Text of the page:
Because of all this, we cannot help but be disappointed in the way the Bonnier Media group left Latvia. Over the course of almost two decades we built a newspaper that both Latvia and the Bonniers could be proud of. Then came the crisis and they threw us in the trash.

Pauls Raudseps helped to found Diena in 1990. Before resigning in October, he was Diena’s editorial page editor.

This is a longer version of an article that was published in Swedish translation in the newspaper Dagens Nyheter on 3 December, 2009.

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(16 balsotāji )
Komentāri

..pilnībā nepiekrītu un Jums kā Cita Diena pārstāvjiem ir necerēta veiksme pārstāvēt sevi jaunā medija vidē, kura tikai pašlaik sāk veidoties un pirmie, kuri spēs sevi realizēt izmantojot visu brīvību ko internets sniedz tiks uzklausīti un esmu pārliecināts, ka arī atalgoti!!! Iesaku noskatīties šo raidijumu iz FORA.TV: http://fora.tv/2009/10/06/The_Digital_Era_Whats_Next (The Digital Era: What’s Next?)

Pilnīgi ticams šķiet liepnieka apgalvojums, ka rowlendi vienkārši par kapeikām ļauj izmantot savu vārdu oligarham, kurš nopirka dienu.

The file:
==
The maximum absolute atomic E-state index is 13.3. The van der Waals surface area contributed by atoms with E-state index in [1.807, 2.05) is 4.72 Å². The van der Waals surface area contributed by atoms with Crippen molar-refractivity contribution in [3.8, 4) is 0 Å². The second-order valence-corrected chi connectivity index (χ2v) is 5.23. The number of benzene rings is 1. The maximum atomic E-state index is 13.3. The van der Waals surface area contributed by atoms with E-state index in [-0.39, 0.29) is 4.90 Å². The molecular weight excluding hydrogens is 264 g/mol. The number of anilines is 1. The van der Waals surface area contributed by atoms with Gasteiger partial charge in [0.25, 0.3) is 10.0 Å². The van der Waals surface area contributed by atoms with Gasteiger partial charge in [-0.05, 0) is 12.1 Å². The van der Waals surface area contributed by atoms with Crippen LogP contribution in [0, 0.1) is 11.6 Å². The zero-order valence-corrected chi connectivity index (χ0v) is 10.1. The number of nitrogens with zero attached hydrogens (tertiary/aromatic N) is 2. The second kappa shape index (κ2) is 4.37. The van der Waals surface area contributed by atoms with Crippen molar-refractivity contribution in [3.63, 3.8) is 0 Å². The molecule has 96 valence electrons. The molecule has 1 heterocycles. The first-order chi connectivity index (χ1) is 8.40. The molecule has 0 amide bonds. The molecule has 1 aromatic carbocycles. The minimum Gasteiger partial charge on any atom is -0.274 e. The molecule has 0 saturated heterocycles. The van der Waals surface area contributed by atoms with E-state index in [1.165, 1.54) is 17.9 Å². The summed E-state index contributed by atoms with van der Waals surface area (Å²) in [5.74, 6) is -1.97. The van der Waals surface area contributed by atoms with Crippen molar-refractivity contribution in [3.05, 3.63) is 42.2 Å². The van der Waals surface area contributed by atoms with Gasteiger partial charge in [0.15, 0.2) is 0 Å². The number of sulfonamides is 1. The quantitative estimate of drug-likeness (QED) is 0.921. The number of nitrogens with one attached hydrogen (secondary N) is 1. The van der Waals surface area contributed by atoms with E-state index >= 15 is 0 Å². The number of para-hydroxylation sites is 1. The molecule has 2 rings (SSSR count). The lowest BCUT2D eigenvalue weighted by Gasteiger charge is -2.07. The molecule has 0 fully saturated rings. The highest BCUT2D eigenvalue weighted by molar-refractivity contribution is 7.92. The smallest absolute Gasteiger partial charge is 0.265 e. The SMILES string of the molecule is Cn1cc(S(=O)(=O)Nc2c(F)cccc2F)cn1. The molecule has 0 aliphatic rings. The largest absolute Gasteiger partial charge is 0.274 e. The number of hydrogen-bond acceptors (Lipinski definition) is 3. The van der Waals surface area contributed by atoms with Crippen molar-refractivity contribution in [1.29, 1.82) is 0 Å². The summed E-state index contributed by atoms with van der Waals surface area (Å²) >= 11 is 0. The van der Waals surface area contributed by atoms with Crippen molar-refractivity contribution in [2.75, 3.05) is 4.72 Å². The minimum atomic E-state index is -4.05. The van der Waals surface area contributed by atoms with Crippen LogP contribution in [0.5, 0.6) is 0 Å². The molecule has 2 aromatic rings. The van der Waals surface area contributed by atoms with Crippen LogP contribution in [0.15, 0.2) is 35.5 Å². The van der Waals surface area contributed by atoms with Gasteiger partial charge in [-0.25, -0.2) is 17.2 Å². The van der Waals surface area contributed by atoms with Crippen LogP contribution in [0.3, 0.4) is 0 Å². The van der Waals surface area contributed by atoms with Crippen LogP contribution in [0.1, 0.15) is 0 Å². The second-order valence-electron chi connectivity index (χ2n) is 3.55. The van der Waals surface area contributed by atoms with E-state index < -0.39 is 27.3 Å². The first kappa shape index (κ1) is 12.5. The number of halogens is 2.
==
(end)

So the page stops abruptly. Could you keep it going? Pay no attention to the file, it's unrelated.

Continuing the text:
Ja es būtu lembergs es sen jau būtu nopircis visas avīzes, kuras vēl nav manas…

Vīrs kaut ko savaimanājis.
Avīzes piedzīvo problēmas visā pasaulē.
Arī jau pirms šiem notikumiem izrādās, ka Dienai nav nemaz tik labi gājis. Tas gan pārāk caurspīdīgi tai laikā nemaz nebija.
Tāpāt, ja apskatījām to Dienu no iekšpuses, tad izrādījās, ka jau sen pirms šī skandāla tur eksistēja un darbojās daudzas lietas, kas ir stingrā pretrunā ar tām vērtībām, kuras tik dedzīgi aizstāv.
Arī šajā rakstā redzam tikai kaut kādu jau dzirdētu gaudošanu par oligarhiem un Tralmaku.
Īsti gan nav skaidrs – kāpēc visās intervijās tad šis jaunais saimnieks pauž ļoti sakarīgas domas un patiesībā ļoti atšķiras no tā tēla, kuru Jūs te viņam būvējat.